Figures 10, 11 show the DMSP passes crossing the SED plume during its peak and its decaying phase, respectively. In Figure 10, the peak upflow fluxes increased to ∼1014 m−2s−1 at ∼23:05 UT, when the SED plume met with intense soft electron and proton precipitations. These soft particle precipitation signatures are classic cusp precipitations that directly coming from the equatorial magnetosheath. In Figure 11, the SED plume continued to contribute to the large ion upflow fluxes even during its decaying phase. DMSP F16 encountered the SED plume at ∼00:46–00:48 UT and observed the narrow plume contribution to the large upflow fluxes there. Like Figure 10, the precipitating soft electron and ion signatures indicate again this was near the dayside cusp region. Together with the signature of largely elevated electron temperature, the large ion upflowes shown in Figures 10, 11 should be classified as type 2 ion upflow seeded by the SED plume plasma. It is interesting to note that in Figures 10, 11, the ion vertical fluxes associated with the SED at lower latitudes were downward (before 23:02 UT in Figure 10 and at ∼00:46 UT in Figure 11), consistent with the PFISR observations described in the previous section and earlier studies (Zou et al., 2014; Ren et al., 2020).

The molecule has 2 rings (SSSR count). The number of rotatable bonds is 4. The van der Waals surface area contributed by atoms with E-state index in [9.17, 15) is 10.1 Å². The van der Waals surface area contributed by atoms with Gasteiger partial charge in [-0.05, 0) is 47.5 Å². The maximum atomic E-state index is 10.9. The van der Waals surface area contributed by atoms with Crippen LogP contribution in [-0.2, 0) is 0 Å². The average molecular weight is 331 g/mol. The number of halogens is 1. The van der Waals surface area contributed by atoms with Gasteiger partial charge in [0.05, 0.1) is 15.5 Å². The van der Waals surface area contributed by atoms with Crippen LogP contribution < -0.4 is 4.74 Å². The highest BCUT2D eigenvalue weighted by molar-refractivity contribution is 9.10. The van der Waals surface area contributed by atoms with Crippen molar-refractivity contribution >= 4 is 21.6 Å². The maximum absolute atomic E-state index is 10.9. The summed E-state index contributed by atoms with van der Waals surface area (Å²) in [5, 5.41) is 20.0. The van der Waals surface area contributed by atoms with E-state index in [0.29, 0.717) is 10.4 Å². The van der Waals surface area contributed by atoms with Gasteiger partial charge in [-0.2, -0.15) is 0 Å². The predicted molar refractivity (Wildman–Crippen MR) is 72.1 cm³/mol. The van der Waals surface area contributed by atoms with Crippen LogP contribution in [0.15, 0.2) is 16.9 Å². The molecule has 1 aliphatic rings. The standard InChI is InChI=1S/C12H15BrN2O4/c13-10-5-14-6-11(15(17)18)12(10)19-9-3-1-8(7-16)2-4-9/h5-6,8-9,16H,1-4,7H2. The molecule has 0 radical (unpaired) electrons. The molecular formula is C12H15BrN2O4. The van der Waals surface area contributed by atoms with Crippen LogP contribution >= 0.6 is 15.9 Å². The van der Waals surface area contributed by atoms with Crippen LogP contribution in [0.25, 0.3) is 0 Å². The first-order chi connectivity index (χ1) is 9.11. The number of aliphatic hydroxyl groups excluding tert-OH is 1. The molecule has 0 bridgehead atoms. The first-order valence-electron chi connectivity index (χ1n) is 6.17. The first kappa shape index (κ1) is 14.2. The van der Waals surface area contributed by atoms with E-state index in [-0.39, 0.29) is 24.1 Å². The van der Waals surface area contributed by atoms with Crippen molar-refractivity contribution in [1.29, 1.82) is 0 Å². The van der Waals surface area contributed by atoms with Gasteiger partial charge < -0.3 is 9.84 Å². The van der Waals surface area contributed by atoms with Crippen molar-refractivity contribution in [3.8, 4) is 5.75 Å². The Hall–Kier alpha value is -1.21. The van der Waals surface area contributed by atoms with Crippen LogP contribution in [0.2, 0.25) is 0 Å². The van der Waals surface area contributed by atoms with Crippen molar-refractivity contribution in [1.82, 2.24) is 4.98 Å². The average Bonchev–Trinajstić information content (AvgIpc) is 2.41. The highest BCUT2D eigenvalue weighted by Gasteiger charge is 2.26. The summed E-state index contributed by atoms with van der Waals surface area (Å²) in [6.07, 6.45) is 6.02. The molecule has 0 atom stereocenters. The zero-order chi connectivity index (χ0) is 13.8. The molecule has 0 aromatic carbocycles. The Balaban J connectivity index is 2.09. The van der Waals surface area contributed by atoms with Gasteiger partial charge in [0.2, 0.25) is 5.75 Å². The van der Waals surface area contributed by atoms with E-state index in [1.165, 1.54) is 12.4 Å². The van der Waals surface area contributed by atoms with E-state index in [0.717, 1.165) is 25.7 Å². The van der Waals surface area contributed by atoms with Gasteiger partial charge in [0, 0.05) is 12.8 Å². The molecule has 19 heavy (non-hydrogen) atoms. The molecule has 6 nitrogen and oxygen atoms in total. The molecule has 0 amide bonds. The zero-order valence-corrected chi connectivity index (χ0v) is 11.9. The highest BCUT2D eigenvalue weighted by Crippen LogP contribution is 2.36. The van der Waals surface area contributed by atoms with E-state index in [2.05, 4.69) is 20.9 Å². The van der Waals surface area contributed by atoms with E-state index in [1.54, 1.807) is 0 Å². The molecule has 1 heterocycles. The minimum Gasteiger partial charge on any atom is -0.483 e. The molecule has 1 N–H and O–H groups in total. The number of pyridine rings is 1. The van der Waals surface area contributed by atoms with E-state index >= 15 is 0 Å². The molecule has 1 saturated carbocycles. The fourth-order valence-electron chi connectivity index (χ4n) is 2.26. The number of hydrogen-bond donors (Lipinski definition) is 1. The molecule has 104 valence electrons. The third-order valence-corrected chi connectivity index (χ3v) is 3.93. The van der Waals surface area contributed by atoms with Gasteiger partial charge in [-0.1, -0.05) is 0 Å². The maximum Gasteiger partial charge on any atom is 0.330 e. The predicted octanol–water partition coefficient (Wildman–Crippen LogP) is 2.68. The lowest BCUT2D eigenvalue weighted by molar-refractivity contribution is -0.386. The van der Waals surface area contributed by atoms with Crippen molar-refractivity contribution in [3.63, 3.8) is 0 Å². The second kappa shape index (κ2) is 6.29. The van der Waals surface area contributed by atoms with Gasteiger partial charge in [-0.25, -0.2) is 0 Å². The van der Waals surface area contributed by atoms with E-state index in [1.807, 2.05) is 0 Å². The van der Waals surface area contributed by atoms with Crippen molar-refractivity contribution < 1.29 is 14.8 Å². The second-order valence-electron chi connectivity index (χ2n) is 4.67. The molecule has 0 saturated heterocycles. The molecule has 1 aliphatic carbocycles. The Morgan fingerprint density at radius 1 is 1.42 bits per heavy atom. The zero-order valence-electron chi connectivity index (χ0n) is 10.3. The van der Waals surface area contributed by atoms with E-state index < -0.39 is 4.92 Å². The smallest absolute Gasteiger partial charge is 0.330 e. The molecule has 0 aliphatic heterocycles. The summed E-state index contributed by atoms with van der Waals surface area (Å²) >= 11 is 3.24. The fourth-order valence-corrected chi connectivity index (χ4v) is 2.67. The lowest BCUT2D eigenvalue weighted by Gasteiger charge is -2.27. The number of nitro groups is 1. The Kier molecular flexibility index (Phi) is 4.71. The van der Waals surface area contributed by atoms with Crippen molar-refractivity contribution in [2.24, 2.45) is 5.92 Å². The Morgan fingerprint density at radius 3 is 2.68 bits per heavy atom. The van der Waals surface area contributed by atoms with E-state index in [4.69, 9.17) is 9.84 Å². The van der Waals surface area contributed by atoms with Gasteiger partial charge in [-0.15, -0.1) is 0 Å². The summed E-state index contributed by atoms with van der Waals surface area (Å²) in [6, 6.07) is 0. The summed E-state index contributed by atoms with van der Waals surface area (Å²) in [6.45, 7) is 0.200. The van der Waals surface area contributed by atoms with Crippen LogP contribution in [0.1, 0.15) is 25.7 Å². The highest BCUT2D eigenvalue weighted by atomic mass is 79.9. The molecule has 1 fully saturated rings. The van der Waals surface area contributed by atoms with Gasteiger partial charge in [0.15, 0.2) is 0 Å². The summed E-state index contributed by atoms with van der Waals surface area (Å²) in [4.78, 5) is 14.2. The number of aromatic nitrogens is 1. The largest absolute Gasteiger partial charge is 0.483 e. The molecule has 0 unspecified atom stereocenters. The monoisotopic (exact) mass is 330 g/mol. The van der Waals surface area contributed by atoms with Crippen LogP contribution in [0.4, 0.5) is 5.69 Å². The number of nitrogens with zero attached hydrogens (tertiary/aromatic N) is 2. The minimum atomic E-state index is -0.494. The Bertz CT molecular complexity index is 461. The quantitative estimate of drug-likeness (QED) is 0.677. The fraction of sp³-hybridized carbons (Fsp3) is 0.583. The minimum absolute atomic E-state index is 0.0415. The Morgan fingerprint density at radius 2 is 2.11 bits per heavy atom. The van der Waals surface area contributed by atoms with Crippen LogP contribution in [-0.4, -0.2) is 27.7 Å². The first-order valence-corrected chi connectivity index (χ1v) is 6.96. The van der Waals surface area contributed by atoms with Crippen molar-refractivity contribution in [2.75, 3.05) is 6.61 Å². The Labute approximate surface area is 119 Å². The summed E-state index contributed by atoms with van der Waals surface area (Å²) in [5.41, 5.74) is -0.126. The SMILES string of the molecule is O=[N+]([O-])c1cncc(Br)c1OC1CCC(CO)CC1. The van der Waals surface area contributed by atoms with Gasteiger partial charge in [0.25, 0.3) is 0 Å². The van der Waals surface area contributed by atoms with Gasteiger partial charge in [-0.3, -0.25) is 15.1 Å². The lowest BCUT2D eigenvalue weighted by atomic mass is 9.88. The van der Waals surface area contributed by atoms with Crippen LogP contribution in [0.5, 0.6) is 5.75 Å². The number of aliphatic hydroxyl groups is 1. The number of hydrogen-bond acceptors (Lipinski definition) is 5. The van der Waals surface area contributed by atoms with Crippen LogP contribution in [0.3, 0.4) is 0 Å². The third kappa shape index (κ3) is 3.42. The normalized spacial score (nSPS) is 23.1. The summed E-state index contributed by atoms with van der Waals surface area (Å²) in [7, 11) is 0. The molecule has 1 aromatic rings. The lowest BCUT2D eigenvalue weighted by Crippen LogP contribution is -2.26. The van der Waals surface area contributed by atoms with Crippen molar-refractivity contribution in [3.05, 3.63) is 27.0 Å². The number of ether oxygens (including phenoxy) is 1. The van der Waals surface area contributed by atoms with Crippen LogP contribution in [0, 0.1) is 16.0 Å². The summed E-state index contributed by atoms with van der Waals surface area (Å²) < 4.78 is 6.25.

FIGURE 10
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FIGURE 10. The same format as Figure 9 but the large upflow fluxes were associated with the fully grown SED plume.

FIGURE 11
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FIGURE 11. The same format as Figure 9 but the large upflow fluxes were associated with the SED plume during its decaying phase.

Temporal Evolution of the Integrated Upflow Fluxes